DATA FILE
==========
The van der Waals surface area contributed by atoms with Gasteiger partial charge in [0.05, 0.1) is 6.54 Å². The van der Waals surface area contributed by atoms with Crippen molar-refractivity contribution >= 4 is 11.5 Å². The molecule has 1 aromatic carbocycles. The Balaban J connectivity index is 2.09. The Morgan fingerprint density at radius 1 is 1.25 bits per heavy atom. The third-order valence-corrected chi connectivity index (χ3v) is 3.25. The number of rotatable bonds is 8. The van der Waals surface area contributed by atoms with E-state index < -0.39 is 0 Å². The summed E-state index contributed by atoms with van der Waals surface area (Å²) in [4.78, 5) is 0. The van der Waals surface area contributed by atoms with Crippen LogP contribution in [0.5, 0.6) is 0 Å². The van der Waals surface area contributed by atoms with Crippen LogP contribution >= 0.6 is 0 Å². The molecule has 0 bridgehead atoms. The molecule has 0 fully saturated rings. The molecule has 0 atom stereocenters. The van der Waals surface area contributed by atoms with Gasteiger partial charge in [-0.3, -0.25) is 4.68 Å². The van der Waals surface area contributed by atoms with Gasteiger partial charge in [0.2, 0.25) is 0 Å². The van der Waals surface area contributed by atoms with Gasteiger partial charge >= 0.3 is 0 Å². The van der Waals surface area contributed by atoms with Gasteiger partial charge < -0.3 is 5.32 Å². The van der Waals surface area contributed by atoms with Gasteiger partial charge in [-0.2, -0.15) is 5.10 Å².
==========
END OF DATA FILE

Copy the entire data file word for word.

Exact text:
The van der Waals surface area contributed by atoms with Gasteiger partial charge in [0.05, 0.1) is 6.54 Å². The van der Waals surface area contributed by atoms with Crippen molar-refractivity contribution >= 4 is 11.5 Å². The molecule has 1 aromatic carbocycles. The Balaban J connectivity index is 2.09. The Morgan fingerprint density at radius 1 is 1.25 bits per heavy atom. The third-order valence-corrected chi connectivity index (χ3v) is 3.25. The number of rotatable bonds is 8. The van der Waals surface area contributed by atoms with E-state index < -0.39 is 0 Å². The summed E-state index contributed by atoms with van der Waals surface area (Å²) in [4.78, 5) is 0. The van der Waals surface area contributed by atoms with Crippen LogP contribution in [0.5, 0.6) is 0 Å². The van der Waals surface area contributed by atoms with Crippen LogP contribution >= 0.6 is 0 Å². The molecule has 0 bridgehead atoms. The molecule has 0 fully saturated rings. The molecule has 0 atom stereocenters. The van der Waals surface area contributed by atoms with Gasteiger partial charge in [-0.3, -0.25) is 4.68 Å². The van der Waals surface area contributed by atoms with Gasteiger partial charge in [0.2, 0.25) is 0 Å². The van der Waals surface area contributed by atoms with Gasteiger partial charge >= 0.3 is 0 Å². The van der Waals surface area contributed by atoms with Gasteiger partial charge < -0.3 is 5.32 Å². The van der Waals surface area contributed by atoms with Gasteiger partial charge in [-0.2, -0.15) is 5.10 Å².